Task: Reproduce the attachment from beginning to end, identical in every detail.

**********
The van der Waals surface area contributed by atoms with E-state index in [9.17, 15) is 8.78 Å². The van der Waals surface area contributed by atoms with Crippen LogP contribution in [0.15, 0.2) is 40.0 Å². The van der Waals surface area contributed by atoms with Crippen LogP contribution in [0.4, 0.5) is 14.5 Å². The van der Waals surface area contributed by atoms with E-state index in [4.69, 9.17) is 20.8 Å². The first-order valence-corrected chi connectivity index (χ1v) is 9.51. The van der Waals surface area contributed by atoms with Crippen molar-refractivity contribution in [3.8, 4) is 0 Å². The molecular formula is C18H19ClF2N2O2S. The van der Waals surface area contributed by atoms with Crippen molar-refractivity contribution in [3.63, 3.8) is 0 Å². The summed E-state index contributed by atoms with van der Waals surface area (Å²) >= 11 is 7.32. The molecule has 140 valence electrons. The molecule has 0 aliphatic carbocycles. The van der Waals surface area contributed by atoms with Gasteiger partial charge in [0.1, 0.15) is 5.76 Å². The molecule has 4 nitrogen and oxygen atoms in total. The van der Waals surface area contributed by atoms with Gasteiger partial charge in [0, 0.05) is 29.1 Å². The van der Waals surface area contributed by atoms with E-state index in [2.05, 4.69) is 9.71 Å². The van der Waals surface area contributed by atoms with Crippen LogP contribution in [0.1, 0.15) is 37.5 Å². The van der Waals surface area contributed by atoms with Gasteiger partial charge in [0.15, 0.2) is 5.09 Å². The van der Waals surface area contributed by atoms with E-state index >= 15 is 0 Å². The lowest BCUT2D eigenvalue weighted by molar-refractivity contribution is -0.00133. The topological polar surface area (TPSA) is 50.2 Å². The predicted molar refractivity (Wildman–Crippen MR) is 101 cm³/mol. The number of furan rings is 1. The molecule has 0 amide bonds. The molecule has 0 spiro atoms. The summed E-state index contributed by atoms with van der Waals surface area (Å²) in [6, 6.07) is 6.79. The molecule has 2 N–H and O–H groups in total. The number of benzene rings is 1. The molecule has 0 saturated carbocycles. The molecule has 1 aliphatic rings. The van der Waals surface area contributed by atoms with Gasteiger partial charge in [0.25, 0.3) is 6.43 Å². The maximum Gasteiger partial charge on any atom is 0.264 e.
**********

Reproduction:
The van der Waals surface area contributed by atoms with E-state index in [9.17, 15) is 8.78 Å². The van der Waals surface area contributed by atoms with Crippen LogP contribution in [0.15, 0.2) is 40.0 Å². The van der Waals surface area contributed by atoms with Crippen LogP contribution in [0.4, 0.5) is 14.5 Å². The van der Waals surface area contributed by atoms with E-state index in [4.69, 9.17) is 20.8 Å². The first-order valence-corrected chi connectivity index (χ1v) is 9.51. The van der Waals surface area contributed by atoms with Crippen molar-refractivity contribution in [3.8, 4) is 0 Å². The molecular formula is C18H19ClF2N2O2S. The van der Waals surface area contributed by atoms with Crippen molar-refractivity contribution in [3.63, 3.8) is 0 Å². The summed E-state index contributed by atoms with van der Waals surface area (Å²) >= 11 is 7.32. The molecule has 140 valence electrons. The molecule has 0 aliphatic carbocycles. The van der Waals surface area contributed by atoms with Gasteiger partial charge in [0.1, 0.15) is 5.76 Å². The molecule has 4 nitrogen and oxygen atoms in total. The van der Waals surface area contributed by atoms with Gasteiger partial charge in [0, 0.05) is 29.1 Å². The van der Waals surface area contributed by atoms with E-state index in [2.05, 4.69) is 9.71 Å². The van der Waals surface area contributed by atoms with Crippen LogP contribution in [0.1, 0.15) is 37.5 Å². The van der Waals surface area contributed by atoms with Gasteiger partial charge in [0.15, 0.2) is 5.09 Å². The van der Waals surface area contributed by atoms with E-state index >= 15 is 0 Å². The lowest BCUT2D eigenvalue weighted by molar-refractivity contribution is -0.00133. The topological polar surface area (TPSA) is 50.2 Å². The predicted molar refractivity (Wildman–Crippen MR) is 101 cm³/mol. The number of furan rings is 1. The molecule has 0 amide bonds. The molecule has 0 spiro atoms. The summed E-state index contributed by atoms with van der Waals surface area (Å²) in [6, 6.07) is 6.79. The molecule has 2 N–H and O–H groups in total. The number of benzene rings is 1. The molecule has 0 saturated carbocycles. The molecule has 1 aliphatic rings. The van der Waals surface area contributed by atoms with Gasteiger partial charge in [0.25, 0.3) is 6.43 Å². The maximum Gasteiger partial charge on any atom is 0.264 e.